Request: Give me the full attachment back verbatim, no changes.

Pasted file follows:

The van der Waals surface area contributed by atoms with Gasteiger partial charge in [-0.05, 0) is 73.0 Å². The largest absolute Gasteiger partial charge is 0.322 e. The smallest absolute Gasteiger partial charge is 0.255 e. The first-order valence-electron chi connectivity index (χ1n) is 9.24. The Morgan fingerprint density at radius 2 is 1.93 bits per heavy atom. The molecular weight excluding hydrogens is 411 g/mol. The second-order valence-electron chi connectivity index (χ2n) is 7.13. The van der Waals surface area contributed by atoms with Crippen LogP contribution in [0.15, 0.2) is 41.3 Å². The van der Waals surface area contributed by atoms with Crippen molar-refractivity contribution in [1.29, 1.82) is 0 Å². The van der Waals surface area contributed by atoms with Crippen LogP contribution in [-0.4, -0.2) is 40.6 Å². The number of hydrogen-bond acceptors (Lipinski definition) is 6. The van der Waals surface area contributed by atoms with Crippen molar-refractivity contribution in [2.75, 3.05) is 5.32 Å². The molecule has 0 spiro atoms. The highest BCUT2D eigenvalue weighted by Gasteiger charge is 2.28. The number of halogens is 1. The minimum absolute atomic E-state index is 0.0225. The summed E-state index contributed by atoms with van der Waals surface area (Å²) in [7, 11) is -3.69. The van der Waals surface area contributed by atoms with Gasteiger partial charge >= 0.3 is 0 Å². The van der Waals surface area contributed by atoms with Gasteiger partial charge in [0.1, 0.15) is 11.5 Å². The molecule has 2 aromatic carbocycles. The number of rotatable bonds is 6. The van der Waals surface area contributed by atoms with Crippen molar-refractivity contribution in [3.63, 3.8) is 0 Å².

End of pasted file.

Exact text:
The van der Waals surface area contributed by atoms with Gasteiger partial charge in [-0.05, 0) is 73.0 Å². The largest absolute Gasteiger partial charge is 0.322 e. The smallest absolute Gasteiger partial charge is 0.255 e. The first-order valence-electron chi connectivity index (χ1n) is 9.24. The Morgan fingerprint density at radius 2 is 1.93 bits per heavy atom. The molecular weight excluding hydrogens is 411 g/mol. The second-order valence-electron chi connectivity index (χ2n) is 7.13. The van der Waals surface area contributed by atoms with Crippen LogP contribution in [0.15, 0.2) is 41.3 Å². The van der Waals surface area contributed by atoms with Crippen molar-refractivity contribution in [1.29, 1.82) is 0 Å². The van der Waals surface area contributed by atoms with Crippen LogP contribution in [-0.4, -0.2) is 40.6 Å². The number of hydrogen-bond acceptors (Lipinski definition) is 6. The van der Waals surface area contributed by atoms with Crippen molar-refractivity contribution in [2.75, 3.05) is 5.32 Å². The molecule has 0 spiro atoms. The highest BCUT2D eigenvalue weighted by Gasteiger charge is 2.28. The number of halogens is 1. The minimum absolute atomic E-state index is 0.0225. The summed E-state index contributed by atoms with van der Waals surface area (Å²) in [7, 11) is -3.69. The van der Waals surface area contributed by atoms with Gasteiger partial charge >= 0.3 is 0 Å². The van der Waals surface area contributed by atoms with Gasteiger partial charge in [0.1, 0.15) is 11.5 Å². The molecule has 2 aromatic carbocycles. The number of rotatable bonds is 6. The van der Waals surface area contributed by atoms with Crippen molar-refractivity contribution in [3.63, 3.8) is 0 Å².